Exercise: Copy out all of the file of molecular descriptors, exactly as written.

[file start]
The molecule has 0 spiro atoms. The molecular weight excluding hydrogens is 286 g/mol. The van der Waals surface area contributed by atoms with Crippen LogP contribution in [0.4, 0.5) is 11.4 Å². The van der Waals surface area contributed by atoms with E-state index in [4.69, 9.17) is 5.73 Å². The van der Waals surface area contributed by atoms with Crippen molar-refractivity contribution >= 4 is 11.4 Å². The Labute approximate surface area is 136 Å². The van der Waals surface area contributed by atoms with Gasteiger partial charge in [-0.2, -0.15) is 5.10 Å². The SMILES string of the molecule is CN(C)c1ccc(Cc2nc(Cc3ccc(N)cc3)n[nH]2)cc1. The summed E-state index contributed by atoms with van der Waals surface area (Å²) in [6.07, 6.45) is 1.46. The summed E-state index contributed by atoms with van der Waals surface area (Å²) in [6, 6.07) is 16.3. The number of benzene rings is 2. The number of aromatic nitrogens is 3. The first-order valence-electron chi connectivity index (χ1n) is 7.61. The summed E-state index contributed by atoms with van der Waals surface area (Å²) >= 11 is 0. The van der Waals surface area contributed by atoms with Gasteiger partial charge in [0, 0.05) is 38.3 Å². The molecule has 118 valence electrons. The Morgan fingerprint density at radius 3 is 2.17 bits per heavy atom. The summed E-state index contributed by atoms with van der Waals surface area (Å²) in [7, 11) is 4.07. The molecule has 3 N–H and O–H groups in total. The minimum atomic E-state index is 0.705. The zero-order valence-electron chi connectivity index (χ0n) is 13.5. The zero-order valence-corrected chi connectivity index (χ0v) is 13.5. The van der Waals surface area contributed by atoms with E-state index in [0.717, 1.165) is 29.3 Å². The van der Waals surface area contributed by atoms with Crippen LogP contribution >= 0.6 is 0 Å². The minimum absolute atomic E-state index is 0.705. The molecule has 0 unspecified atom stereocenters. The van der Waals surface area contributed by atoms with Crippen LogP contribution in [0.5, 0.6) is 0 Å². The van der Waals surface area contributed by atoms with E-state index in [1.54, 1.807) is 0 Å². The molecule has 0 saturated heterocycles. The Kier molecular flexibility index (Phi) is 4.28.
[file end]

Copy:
The molecule has 0 spiro atoms. The molecular weight excluding hydrogens is 286 g/mol. The van der Waals surface area contributed by atoms with Crippen LogP contribution in [0.4, 0.5) is 11.4 Å². The van der Waals surface area contributed by atoms with E-state index in [4.69, 9.17) is 5.73 Å². The van der Waals surface area contributed by atoms with Crippen molar-refractivity contribution >= 4 is 11.4 Å². The Labute approximate surface area is 136 Å². The van der Waals surface area contributed by atoms with Gasteiger partial charge in [-0.2, -0.15) is 5.10 Å². The SMILES string of the molecule is CN(C)c1ccc(Cc2nc(Cc3ccc(N)cc3)n[nH]2)cc1. The summed E-state index contributed by atoms with van der Waals surface area (Å²) in [6.07, 6.45) is 1.46. The summed E-state index contributed by atoms with van der Waals surface area (Å²) in [6, 6.07) is 16.3. The number of benzene rings is 2. The number of aromatic nitrogens is 3. The first-order valence-electron chi connectivity index (χ1n) is 7.61. The summed E-state index contributed by atoms with van der Waals surface area (Å²) >= 11 is 0. The van der Waals surface area contributed by atoms with Gasteiger partial charge in [0, 0.05) is 38.3 Å². The molecule has 118 valence electrons. The Morgan fingerprint density at radius 3 is 2.17 bits per heavy atom. The summed E-state index contributed by atoms with van der Waals surface area (Å²) in [7, 11) is 4.07. The molecule has 3 N–H and O–H groups in total. The minimum atomic E-state index is 0.705. The zero-order valence-electron chi connectivity index (χ0n) is 13.5. The zero-order valence-corrected chi connectivity index (χ0v) is 13.5. The van der Waals surface area contributed by atoms with E-state index in [0.717, 1.165) is 29.3 Å². The van der Waals surface area contributed by atoms with Crippen LogP contribution >= 0.6 is 0 Å². The minimum absolute atomic E-state index is 0.705. The molecule has 0 unspecified atom stereocenters. The van der Waals surface area contributed by atoms with Crippen LogP contribution in [0.5, 0.6) is 0 Å². The van der Waals surface area contributed by atoms with E-state index in [1.54, 1.807) is 0 Å². The molecule has 0 saturated heterocycles. The Kier molecular flexibility index (Phi) is 4.28.